Ohio BFRBs
(Body-Focused Repetitive Behaviors)

Mike Miller, PhD

6133 Rockside Rd. 
Suite 207
Independence, OH 44131

30400 Detroit Rd. 
Suite 301
Westlake, OH 44145

(216) 520 - 5969


BFRB Information

Body Focused Repetitive Behaviors (BFRBs) are a group of behaviors that include such things as hair pulling, skin picking, and nail biting that results in damage to the body.  These differ from normal behaviors like squeezing a pimple or plucking a few hairs from eyebrows, in that they are excessive.  People with BFRBs have unsuccessfully tried to stop and be able to control these behaviors.  Damage may include bald spots, missing eye brows and/or eye lashes, scars, and open wounds from picking or biting.  While some of these things may sound not sound very serious, many experience a deep shame about those behaviors, which often leads to becoming socially isolated and avoidant, and experiencing increased anxiety and depression.  For skin pickers, infections sometimes happen.  I recently met a recovering skin picker who lost leg tissue to MRSSA.  One situation that partially led me to get the training in working with BFRBs was a woman who at best was late for her appointments and sometimes didn't show up at all.  It was only later that I learned that before leaving her house, she would stand in front of a mirror and pick at her badly pock marked face.  This is an example of how a BFRB not only caused lasting physical scars, but also how it interfered with her being able to work and otherwise function.

While episodes of engaging in BFRBs are sometimes deliberately initiated, it is very common that sometimes,  the person automatically begins without awareness.  However after an episode begins, people sometimes "zone out" while engaging and totally lose track of time.

BFRBS most frequently begin as people are tweeners or enter early adolescence.  An unanswered question is what role, if any, do hormones play?  Younger children have roughly the same frequency between boys and girls.  In adults, there is a greater frequency of women than men with BFRBs.  That said, I have enjoyed facilitating a men's group at several of the National TLC Conferences.  Heredity seems to have some influence.  I've met a number of children with BFRBs whose mothers also had a history of BFRB (some still active).

Research studies estimate that at least 3 % of the population lives with a BFRB.  While people are aware of what they are doing, the majority are unaware that there are treatments for those behaviors that they cannot control.  The result is way too often increased isolation and shame.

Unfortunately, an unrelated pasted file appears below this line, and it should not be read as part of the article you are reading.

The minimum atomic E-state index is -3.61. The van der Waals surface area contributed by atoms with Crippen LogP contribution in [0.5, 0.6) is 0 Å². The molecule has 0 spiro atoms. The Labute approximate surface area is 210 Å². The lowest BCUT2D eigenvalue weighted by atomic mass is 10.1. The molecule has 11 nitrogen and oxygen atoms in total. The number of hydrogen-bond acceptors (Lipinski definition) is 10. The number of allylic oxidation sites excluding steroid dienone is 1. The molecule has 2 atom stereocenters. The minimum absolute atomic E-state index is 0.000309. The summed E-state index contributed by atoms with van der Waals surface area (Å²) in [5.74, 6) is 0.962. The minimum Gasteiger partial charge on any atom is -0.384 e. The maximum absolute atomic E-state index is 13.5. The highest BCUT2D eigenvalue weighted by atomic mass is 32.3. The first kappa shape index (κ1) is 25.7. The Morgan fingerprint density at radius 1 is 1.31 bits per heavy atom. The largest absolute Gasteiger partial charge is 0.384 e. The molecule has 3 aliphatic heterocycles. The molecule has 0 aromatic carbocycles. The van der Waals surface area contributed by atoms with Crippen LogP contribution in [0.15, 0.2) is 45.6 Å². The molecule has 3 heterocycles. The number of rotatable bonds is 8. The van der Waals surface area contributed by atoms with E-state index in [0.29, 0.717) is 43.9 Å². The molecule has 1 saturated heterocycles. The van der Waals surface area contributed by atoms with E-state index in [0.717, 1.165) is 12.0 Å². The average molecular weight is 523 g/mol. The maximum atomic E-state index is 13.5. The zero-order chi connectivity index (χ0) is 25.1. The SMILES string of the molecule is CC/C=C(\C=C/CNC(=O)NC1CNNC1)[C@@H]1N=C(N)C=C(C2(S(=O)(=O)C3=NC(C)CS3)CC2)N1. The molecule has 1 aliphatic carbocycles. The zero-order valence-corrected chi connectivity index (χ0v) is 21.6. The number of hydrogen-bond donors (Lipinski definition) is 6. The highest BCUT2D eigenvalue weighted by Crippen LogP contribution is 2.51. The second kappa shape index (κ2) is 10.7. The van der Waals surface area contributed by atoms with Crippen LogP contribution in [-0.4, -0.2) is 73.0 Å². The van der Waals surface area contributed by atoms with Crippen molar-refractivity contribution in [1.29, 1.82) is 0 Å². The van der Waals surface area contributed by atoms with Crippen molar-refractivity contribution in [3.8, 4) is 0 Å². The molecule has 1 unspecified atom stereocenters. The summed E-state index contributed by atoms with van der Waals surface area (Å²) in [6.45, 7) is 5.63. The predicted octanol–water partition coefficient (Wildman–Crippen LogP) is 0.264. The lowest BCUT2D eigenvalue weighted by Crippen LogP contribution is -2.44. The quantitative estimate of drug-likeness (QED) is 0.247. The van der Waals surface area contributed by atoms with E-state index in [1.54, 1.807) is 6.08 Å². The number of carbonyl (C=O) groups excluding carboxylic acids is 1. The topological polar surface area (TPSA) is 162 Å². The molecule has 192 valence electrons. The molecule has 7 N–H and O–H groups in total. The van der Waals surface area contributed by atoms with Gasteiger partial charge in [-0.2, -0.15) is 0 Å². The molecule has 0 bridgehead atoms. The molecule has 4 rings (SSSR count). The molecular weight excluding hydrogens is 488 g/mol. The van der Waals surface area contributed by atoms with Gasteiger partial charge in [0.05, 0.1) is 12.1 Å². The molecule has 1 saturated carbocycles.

Coexisting disorders such as anxiety disorders, depression, ADHD, and alcohol/drug abuse are very common, especially when someone has engaged in a BFRB for years or even decades.


Trichotillomania is compulsive hair pulling.  While most pull from their head, pulling may occur from any part of the body.  Most use their fingers, but some use tweezers, especially to pull out hair from their legs.  A minority chew and then swallow their hair, which is dangerous.  This is called trichophagia and can results in a trichobezoar, which is a mass of hair stuck in the digestive track, often resulting in the need for surgery.


Excorciation is also known as Skin Picking and Dermatillomania, where people compulsively pick at or dig into their skin, sometimes even ripping some of their skin off.  These behaviors are frequently preceded by feeling their arms, face, legs, etc. for bumps or perceived imperfections.  Some people sometimes use tweezers, needles, and other things to assist them.  Many spend an inordinate time in front of mirrors closely looking for such "imperfections."  As previously stated, picking can leave physical scars.


Onychophagia is excessive nail biting.  This is often past the nail bed, as well as chewing on the cuticles.  Bleeding, soreness, and infection can result from this.

What Causes BFRBs?

The causes of BFRBs are not fully understood, although heredity seems to play some part.  Diagnostically, they were once considered Obsessive Compulsive Disorder (OCD).  For a time, they were thought of as an Impulse Control Disorder.  In 2013 it was labeled as an Obsessive Compulsive Spectrum Disorder.  Comparing brain scans of neural pathways involved, the pathways of BFRBs are closest to those with OCD, but not identical.

Education and Support

Sadly, BFRBs have long been under studied.  Also, there are too few providers who have been trained to treat these conditions.  If you are unfamiliar with The TLC Foundation for Body-Focused Repetitive Behaviors (www.bfrb.org), now is a great time to check their website.  TLC is THE organization that has offered support to consumers and families, provided education, provided training to providers like myself, provided advocacy, and increasingly help fund scientific research on BFRBs.  If at all possible, I strongly encourage you to attend the National Conference in April.  In 2017 it will be held in St. Louis.  The founder of TLC, Christina Pearson said many times that you will likely "meet your best friend, that you never knew you had."  It is a VERY welcoming and affirming community.  TLC also sponsors one day presentations throughout the country every year which can either jump start your recovery or deepen it.  I was part of one presentation in Cleveland in October, 2015.  If nothing else, call their office (831-457-1004) for information.  I further encourage you to strongly consider becoming a member of TLC.

                                         Copyright   2016.   Michael Miller.   All rights reserved.